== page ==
Preparing for the Sacrament of Marriage
As soon as you get engaged, even before you are in a
position to book a wedding date, you should contact your
Parish Priest in the place where you are resident to start
the preparations. The Catholic Church asks for a
minimum notice period of six
months, to facilitate the required paperwork
and the proper preparation of the couple.
The required paperwork and marriage preparation is the
same, regardless of where the marriage is to take place,
even if it will be in another country or in a non-Catholic
Church. The marriage paperwork needs to be done by your
Parish Priest in the place where you are resident.
Marry in The Catholic Church
One of the greatest confusions among people is who can
marry in Church. It is normally straightforward if neither
party has married before or if previous spouses have died.
However, many people who have been married before can marry
in the Catholic Church once a Church Tribunal has
determined the status of their previous marriage. Since
every person’s situation is different, your Parish Priest
will be able to advise you.
You will then be invited to attend a marriage preparation
day or a series of evenings. Most couples find marriage
preparation a very enjoyable and reassuring experience, as
they explore with their future spouse aspects of their new
Catholics should normally marry in the parish Church in
which one of the parties is resident. If one party is a
practising member of another Christian Denomination, it is
possible to get permission for the marriage to take place
in the non-Catholic Church to which the party is a
However, Catholics are never permitted to marry
in a registry office or in a purely civil ceremony (such as
in a hotel, on a beach or in a hot air
balloon). If you were married in such a
ceremony you should contact your parish priest immediately
so that he can make sure your marriage is recognised by the
church, this is normally achieved through a small service
where vows are exchanged before God.
Married in Another Church or Abroad
Quite often a couple or an individual party has a
particular attachment to a Church in a different place to
where they are resident, which may even be in a different
country. This may be where they grew up, or where the rest
of their family are resident. It is possible to get married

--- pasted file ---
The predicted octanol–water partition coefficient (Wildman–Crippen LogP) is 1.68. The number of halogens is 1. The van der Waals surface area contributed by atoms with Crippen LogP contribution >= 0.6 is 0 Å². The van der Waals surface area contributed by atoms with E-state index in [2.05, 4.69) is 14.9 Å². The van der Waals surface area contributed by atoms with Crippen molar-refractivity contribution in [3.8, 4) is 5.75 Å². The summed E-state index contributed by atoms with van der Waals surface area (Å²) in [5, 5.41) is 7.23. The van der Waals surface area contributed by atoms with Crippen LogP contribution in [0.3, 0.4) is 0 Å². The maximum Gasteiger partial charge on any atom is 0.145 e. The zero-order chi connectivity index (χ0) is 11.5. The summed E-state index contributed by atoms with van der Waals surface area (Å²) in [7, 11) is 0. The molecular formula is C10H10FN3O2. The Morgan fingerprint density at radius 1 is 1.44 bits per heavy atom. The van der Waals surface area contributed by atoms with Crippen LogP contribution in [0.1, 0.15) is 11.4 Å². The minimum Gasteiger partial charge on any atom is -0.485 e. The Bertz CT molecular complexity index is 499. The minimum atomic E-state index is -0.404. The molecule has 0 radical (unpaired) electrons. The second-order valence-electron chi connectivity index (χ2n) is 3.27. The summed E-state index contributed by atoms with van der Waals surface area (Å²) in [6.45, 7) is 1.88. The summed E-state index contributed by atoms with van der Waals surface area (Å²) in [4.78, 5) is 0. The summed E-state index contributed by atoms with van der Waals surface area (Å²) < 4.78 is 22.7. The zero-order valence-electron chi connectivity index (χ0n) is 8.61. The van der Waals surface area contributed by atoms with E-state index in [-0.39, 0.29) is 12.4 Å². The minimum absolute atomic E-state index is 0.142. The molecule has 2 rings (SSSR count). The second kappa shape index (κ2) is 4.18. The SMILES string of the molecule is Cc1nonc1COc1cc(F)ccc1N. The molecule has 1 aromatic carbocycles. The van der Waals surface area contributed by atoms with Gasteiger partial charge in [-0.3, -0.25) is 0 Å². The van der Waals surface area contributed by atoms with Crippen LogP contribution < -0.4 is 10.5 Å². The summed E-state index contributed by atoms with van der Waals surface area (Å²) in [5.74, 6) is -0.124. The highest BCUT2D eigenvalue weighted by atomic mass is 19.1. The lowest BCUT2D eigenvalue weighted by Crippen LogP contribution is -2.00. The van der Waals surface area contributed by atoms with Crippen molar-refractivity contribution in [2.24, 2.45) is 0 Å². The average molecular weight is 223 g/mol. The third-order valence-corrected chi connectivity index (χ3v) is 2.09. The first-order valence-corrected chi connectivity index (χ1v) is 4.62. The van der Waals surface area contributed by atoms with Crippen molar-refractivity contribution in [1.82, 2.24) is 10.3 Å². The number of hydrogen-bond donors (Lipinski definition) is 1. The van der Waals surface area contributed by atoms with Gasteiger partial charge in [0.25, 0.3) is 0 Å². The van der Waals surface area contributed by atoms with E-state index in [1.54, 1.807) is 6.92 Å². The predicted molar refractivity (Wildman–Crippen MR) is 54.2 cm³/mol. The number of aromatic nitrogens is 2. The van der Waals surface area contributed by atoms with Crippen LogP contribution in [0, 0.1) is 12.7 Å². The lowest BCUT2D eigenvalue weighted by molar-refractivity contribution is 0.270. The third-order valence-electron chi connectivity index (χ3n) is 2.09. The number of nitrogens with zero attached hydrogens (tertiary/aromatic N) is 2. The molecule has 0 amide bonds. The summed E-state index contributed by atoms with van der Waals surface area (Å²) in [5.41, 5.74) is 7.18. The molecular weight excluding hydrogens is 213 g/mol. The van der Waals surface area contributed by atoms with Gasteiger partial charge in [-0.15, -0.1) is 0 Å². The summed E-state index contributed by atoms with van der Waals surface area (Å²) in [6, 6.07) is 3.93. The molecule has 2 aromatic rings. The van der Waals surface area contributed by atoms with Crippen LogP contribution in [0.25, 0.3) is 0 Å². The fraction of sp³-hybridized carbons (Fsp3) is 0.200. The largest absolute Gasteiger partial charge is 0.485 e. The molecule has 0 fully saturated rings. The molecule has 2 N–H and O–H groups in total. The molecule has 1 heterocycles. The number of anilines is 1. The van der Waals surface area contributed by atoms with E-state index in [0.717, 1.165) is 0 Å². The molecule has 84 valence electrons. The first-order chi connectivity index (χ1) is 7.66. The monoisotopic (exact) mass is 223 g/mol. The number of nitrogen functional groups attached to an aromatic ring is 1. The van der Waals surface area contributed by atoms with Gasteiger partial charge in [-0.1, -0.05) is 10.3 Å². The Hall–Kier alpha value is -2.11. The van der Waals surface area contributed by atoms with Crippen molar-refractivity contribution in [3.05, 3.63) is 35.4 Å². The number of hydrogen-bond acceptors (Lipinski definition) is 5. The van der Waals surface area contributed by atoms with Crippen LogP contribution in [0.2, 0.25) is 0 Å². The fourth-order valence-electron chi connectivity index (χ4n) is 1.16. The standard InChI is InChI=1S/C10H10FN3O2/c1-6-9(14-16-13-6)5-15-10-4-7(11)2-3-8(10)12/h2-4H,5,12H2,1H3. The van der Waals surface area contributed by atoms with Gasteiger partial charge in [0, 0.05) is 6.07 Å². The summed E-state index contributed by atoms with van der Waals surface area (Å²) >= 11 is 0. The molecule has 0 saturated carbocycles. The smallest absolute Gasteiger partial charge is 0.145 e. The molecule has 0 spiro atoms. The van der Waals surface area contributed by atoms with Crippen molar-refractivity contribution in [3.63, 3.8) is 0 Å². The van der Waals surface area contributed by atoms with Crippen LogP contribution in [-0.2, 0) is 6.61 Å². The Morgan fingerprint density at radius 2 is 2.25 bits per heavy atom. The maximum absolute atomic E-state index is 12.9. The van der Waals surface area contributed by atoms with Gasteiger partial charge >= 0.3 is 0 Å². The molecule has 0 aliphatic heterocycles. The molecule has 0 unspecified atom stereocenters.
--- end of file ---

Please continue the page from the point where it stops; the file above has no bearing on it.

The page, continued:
in such a Church.
However, the responsibility for the required paperwork and
the marriage preparation of the couple still rests with the
Parish Priest in the place where you are resident, so it is
important that you discuss your plans with your own Parish
Priest as well as the priest of the parish in which you
wish to marry.
The Cost of
A great sadness is that many couples delay getting married
in Church because of the perceived cost. They either choose
a civil ceremony that is not recognised by the Church as
marriage, or they begin a pseudo-married life while saving
up for their marriage day. Both situations create problems
for the couple and make it statistically more difficult for
them to live a happy fulfilled married life in the
The true cost of getting married is actually very small. It
is all the family and cultural customs that can often not
be afforded by the couple. Items such as expensive
receptions, cakes, photographs, dresses and luxurious
honeymoons should not take priority over the Sacrament of
Marriage, celebrated at an appropriate time before the
couple come to live together.
The Church does not charge for celebrating Sacraments, but
does ask a donation in proportion to the couple’s means.
This fee, called a stipend, is given to the priest who
celebrates the marriage. Guidance on this matter is
difficult to give as each couple’s situation is different,
but examples of what is reasonable might be whatever you
are spending on the cost of the cake, or the photographs.